many were compelled to join. The chairmen of the unions were taken into custody and were subjected to ill-treatment, ranging from assault and battery to murder.

In their effort to combat the influence of the Christian churches, whose doctrines were fundamentally at variance with National Socialist philosophy and practice, the Nazi Government proceeded more slowly. The extreme step of banning the practice of the Christian religion was not taken, but year by year efforts were made to limit the influence of Christianity on the German people, since, in the words used by the Defendant Bormann to the Defendant Rosen-berg in an official letter, "the Christian religion and National Socialist doctrines are not compatible." In the month of June 1941 the Defendant Bormann issued a secret decree on the relation of Christianity and National Socialism. The decree stated that:

"For the first time in German history the Führer consciously and completely has the leadership in his own hand. With the Party, its components and attached units, the Führer has created for himself and thereby the German Reich Leadership, an instrument which makes him independent of the Treaty . . . . More and more the people must be separated from the churches and their organs, the pastor . . . . Never again must an influence on leadership of the people be yielded to the churches. This influence must be broken completely and finally. Only the Reich Government and by its direction the Party, its components and attached units, have a right to leadership of the people."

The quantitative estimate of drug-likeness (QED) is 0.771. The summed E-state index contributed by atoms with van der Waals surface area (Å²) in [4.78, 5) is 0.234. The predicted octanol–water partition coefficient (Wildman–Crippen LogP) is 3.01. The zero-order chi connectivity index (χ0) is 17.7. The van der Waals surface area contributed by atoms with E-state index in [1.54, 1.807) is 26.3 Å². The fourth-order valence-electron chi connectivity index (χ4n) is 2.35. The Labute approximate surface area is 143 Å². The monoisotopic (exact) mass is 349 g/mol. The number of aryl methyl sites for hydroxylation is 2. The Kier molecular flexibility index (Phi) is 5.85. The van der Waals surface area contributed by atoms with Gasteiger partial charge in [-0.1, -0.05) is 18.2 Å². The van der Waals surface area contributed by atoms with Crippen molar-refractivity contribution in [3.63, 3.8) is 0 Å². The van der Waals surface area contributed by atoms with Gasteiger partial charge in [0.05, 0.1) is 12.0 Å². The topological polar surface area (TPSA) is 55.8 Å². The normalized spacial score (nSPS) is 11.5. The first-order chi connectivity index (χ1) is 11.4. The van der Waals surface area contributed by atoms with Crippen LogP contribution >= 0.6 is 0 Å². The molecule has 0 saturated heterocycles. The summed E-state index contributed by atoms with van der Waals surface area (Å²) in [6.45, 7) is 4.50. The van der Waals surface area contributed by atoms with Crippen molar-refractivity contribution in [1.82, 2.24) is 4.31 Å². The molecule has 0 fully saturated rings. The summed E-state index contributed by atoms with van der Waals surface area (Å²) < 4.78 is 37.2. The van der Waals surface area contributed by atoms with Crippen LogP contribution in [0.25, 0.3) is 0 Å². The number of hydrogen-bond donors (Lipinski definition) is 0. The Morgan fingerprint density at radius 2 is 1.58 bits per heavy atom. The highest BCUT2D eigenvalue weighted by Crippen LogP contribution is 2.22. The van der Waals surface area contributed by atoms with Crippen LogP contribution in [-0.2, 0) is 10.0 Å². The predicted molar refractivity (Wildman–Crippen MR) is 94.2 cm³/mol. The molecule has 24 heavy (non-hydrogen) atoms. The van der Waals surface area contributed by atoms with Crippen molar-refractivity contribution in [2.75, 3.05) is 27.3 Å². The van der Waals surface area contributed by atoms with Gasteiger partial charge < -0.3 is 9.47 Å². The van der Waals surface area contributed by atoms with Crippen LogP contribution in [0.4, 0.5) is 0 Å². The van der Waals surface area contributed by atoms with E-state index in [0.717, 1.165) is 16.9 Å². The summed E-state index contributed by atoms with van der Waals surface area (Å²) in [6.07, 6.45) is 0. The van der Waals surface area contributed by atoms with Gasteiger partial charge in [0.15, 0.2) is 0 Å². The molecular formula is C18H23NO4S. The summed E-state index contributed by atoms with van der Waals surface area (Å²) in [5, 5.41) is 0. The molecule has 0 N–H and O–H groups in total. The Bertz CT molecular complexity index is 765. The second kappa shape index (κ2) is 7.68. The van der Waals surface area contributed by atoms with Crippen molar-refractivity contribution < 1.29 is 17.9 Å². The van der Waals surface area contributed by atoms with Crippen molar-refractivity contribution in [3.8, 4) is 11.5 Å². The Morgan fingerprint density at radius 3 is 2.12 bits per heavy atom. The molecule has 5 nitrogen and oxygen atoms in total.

From the earliest days of the NSDAP, anti-Semitism had occupied a prominent place in National Socialist thought and propaganda. The Jews, who were considered to have no right to German citizenship, were held to have been largely responsible for the troubles with which the Nation was afflicted following on the war of 1914-18. Furthermore, the antipathy to the Jews was intensified by the insistence which was laid upon the superiority of the Germanic race and blood. The second chapter of Book 1 of Mein Kampf is dedicated to what may be called the "Master Race" theory, the doctrine of Aryan superiority over all other races, and the right of Germans in virtue of this superiority to dominate and use other peoples for their own ends. With the coming of the Nazis into power in 1933, persecution of the Jews became official state policy. On 1 April 1933, a boycott of Jewish enterprises was approved by the Nazi Reich Cabinet, and during the following years a series of anti-Semitic laws was passed, restricting the activities of Jews in the civil service, in the legal profession, in journalism and in the armed forces. In September 1935, the so-called Nuremberg Laws were passed, the most important effect of which was to deprive Jews